As a poet, Hamburger certainly had no cause to feel inadequate, though he was a surprising omission from many anthologies of mid-20th-century verse.Read the rest here.
It was surprising because his work had nothing in it to offend the sensibilities of the custodians of received wisdom and, though markedly intellectual at points, had no obscurantism in its language. On the whole, his work was characterised by an unsentimental integrity and he was particularly evocative in his reflections on nature.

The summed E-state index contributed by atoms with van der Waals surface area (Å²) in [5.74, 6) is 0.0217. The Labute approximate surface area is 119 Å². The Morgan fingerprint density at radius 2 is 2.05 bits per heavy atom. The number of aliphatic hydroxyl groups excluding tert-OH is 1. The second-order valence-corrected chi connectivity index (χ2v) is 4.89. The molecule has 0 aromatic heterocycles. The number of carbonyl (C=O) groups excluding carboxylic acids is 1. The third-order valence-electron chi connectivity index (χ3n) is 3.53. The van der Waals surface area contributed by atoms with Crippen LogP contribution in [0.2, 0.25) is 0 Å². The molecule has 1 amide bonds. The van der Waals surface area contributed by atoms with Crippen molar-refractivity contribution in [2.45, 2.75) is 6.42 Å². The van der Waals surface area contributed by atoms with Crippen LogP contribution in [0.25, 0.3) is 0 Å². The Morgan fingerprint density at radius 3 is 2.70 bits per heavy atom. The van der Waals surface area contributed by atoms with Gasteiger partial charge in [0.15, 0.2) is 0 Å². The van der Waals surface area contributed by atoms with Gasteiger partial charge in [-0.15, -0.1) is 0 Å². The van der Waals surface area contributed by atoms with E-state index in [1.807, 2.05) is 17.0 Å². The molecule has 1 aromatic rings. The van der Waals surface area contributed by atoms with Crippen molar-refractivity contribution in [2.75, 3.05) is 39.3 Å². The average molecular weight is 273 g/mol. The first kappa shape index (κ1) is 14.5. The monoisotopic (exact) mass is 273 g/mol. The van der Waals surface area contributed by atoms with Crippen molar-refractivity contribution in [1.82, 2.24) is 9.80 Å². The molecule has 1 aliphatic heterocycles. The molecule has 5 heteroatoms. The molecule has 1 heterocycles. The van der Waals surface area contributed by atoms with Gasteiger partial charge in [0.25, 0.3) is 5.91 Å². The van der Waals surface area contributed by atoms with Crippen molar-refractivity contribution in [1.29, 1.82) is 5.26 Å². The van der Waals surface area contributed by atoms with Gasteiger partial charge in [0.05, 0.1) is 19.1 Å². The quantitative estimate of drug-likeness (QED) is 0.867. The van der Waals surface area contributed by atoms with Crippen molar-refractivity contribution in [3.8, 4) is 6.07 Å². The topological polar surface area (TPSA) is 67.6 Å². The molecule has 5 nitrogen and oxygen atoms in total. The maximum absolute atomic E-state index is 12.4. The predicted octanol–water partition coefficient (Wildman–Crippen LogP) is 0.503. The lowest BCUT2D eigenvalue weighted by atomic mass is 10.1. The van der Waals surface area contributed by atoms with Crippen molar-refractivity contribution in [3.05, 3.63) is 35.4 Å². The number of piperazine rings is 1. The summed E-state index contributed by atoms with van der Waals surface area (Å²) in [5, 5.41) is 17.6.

But if he had been neglected as a poet, it was his distinction as a critic, a teacher and, above all, as a translator, rather than any hostility toward his verse, which was the cause.
Hamburger translated fluently and widely from both French and German writers, though his greatest achievement was generally considered to be his translations of Hölderlin, which brought the poet to a wider audience.
Michael Hamburger in The Poetry Archive.